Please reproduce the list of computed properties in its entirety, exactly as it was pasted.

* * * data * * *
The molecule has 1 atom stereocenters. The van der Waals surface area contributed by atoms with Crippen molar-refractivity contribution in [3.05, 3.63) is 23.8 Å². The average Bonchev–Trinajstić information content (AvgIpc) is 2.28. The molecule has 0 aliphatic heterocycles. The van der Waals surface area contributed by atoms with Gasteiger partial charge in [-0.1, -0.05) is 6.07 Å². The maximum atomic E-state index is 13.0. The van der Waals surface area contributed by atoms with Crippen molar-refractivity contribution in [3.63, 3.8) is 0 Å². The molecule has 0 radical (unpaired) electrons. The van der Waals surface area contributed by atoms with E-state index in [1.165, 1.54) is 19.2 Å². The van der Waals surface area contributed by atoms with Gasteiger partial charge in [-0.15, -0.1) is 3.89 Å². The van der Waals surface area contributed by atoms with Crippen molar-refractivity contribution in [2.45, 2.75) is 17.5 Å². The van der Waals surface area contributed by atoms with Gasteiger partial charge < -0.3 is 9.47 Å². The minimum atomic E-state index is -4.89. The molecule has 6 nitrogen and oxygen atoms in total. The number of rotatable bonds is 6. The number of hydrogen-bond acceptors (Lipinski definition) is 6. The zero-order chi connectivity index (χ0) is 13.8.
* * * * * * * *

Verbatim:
The molecule has 1 atom stereocenters. The van der Waals surface area contributed by atoms with Crippen molar-refractivity contribution in [3.05, 3.63) is 23.8 Å². The average Bonchev–Trinajstić information content (AvgIpc) is 2.28. The molecule has 0 aliphatic heterocycles. The van der Waals surface area contributed by atoms with Gasteiger partial charge in [-0.1, -0.05) is 6.07 Å². The maximum atomic E-state index is 13.0. The van der Waals surface area contributed by atoms with Crippen molar-refractivity contribution in [3.63, 3.8) is 0 Å². The molecule has 0 radical (unpaired) electrons. The van der Waals surface area contributed by atoms with E-state index in [1.165, 1.54) is 19.2 Å². The van der Waals surface area contributed by atoms with Gasteiger partial charge in [-0.15, -0.1) is 3.89 Å². The van der Waals surface area contributed by atoms with Crippen molar-refractivity contribution in [2.45, 2.75) is 17.5 Å². The van der Waals surface area contributed by atoms with Gasteiger partial charge < -0.3 is 9.47 Å². The minimum atomic E-state index is -4.89. The molecule has 6 nitrogen and oxygen atoms in total. The number of rotatable bonds is 6. The number of hydrogen-bond acceptors (Lipinski definition) is 6. The zero-order chi connectivity index (χ0) is 13.8.